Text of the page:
Working at a bank at the time, doing data processing, running VSE and MVS on an IBM Mainframe, I already had an interest in computers, technology, and wanting to know hoe everything worked. I was also building websites on the side just by teaching myself by viewing the source of websites and figuring out, what happens if I change this here or move this here, etc. I was also in a band at the time, and ready to quit my job and move to Oregon to play music full time, something that I was very close to doing had it not been for computers. Because I knew how to create websites, I was obviously in charge of doing our bands website and also in charge of recording our music, which was everything from just about us, to a music and band review site of other bands, where people would mail me CD's and I would review and post their music online for others to listen to, to going back to just being about our band. I had my own music studio and started recording other bands albums, mixing, mastering and producing stuff, while my band mate moved to Oregon, I stayed behind working on computers and recoring my own music at home. We were still trying to figure out how to make a living at being musicians ourselves and monetize our work at the same time... Needless to say, I decided a steady pay check working at the bank made more sense than moving to Oregon to sleep on someones floor while trying to find work in a state and town I knew nothing about. My bandmate was not making any kind of real money, and he was still playing open mic nights, pretty much what we were doing here, so I said screw it, I'm not leaving good money and benefits for being homeless and nothing to live on.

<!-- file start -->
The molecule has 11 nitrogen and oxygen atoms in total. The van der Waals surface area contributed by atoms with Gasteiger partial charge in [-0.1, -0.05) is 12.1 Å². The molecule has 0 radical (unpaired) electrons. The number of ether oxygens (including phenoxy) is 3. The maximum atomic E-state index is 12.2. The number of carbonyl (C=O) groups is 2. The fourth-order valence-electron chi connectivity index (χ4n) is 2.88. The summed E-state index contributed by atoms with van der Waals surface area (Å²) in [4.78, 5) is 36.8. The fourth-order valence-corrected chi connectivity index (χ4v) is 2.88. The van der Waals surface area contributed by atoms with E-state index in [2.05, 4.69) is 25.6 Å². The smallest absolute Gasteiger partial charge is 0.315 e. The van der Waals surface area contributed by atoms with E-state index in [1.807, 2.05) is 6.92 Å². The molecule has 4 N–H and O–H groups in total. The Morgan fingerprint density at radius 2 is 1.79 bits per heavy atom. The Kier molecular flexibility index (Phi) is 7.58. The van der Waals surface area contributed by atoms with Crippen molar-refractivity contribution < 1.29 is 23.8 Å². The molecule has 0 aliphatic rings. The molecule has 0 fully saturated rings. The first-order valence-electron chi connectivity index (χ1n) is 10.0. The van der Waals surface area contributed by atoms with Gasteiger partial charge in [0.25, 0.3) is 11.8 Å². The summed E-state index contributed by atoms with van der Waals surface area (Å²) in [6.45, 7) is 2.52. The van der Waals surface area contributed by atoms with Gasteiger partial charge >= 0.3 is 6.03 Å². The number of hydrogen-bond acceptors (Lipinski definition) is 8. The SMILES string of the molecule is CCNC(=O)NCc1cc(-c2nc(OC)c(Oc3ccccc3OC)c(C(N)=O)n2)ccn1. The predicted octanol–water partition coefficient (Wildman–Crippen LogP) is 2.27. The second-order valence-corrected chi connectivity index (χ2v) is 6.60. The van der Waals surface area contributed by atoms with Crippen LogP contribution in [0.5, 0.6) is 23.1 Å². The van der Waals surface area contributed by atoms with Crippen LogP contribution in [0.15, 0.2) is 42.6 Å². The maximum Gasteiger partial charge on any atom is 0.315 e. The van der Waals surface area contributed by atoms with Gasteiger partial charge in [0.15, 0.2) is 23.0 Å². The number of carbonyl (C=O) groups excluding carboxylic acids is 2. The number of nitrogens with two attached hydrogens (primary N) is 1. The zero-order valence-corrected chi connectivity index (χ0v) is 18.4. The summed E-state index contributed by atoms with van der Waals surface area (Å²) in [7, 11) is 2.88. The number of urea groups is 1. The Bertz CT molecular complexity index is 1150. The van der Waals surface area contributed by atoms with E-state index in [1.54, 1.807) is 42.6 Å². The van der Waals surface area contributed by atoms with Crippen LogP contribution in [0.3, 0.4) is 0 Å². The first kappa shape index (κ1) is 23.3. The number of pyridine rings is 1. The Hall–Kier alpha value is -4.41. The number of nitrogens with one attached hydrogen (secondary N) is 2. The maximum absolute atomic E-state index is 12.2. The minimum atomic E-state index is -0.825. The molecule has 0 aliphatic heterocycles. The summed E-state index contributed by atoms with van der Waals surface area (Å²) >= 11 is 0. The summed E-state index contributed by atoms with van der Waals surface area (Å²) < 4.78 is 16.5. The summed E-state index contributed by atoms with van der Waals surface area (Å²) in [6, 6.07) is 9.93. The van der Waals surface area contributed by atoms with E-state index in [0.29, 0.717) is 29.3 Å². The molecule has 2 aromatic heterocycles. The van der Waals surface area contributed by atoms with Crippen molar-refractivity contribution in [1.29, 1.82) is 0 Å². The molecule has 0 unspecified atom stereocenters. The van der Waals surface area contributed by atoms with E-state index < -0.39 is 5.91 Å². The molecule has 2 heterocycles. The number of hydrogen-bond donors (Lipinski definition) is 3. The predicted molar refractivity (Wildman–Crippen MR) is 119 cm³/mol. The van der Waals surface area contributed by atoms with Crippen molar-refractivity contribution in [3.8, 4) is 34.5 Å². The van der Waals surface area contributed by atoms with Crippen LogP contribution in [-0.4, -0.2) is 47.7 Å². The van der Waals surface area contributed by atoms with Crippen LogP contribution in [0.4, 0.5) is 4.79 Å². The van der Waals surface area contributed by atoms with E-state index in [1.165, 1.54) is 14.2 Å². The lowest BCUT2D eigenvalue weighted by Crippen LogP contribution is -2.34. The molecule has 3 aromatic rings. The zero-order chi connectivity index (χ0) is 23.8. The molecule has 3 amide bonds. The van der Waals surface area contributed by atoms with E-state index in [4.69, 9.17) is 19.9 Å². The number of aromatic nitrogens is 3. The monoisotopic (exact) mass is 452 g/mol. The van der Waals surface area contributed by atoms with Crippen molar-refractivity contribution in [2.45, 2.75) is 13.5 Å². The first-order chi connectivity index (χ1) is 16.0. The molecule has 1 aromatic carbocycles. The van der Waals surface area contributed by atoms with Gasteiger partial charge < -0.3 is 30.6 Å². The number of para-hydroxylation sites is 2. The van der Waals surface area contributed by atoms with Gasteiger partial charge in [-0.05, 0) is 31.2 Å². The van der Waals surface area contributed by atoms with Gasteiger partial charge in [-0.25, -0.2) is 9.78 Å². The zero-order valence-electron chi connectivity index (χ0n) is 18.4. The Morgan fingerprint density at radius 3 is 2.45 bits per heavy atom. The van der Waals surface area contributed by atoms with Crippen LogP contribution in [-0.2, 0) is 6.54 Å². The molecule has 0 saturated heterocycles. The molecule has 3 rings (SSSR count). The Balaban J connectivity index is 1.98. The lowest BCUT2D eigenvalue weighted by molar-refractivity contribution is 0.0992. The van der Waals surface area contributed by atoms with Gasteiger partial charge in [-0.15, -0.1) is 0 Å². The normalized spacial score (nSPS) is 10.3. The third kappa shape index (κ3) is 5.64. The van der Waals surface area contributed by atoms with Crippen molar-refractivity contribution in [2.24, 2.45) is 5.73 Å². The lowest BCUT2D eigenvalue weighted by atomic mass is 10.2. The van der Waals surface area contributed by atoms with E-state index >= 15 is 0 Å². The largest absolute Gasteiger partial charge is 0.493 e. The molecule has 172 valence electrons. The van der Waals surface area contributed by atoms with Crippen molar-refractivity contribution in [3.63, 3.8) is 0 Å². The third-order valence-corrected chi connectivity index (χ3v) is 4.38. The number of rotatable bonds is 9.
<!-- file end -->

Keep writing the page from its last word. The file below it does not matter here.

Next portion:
I met my wife, and my work at the bank was the more solid and important move, which led to many promotions and new responsibilities, and in some part, Hak5 and my interest in computers kind of kept me grounded to that. I wanted to get more into networking and building computers, fixing and learning about them and Hak5 helped keep that interest for much of my inspiration with computers. I became somewhat the geek of our department, where most of the people I worked with were older than me, often 30 or more years older than me and half computer illiterate, but they had been doing Mainframe Data Processing for most their life, and like trained monkeys, only knew what they were taught. I learned my job in 2 weeks, something that wasn't supposed to happen that way, but because I had a knack for computers, I more or less picked it up right away, and the guy who trained me then jumped ship and left me to fend for myself. I spend the next year working with my boss over the phone most nights, having him actually teach me how to do most of what my trainer had not. It was sink or swim, which is kind of true in today's IT world. If tasked to do something, they expect you to figure it out, whether you've been shown or trained how to do it or not. Hak5 and the forums kind of helped fill that void because there were and are still plenty of things people come in here asking about that I have no clue about, and it keeps me on my toes. One learns real fast how to find info online and I developed my own ways of finding information long before I'd ever even heard the term "google dork", using sites as old as WebCrawler, Lycos, Excite and Yahoo, and even MSN search, I don't even remember what year it was when I made Google my default home page on my browsers...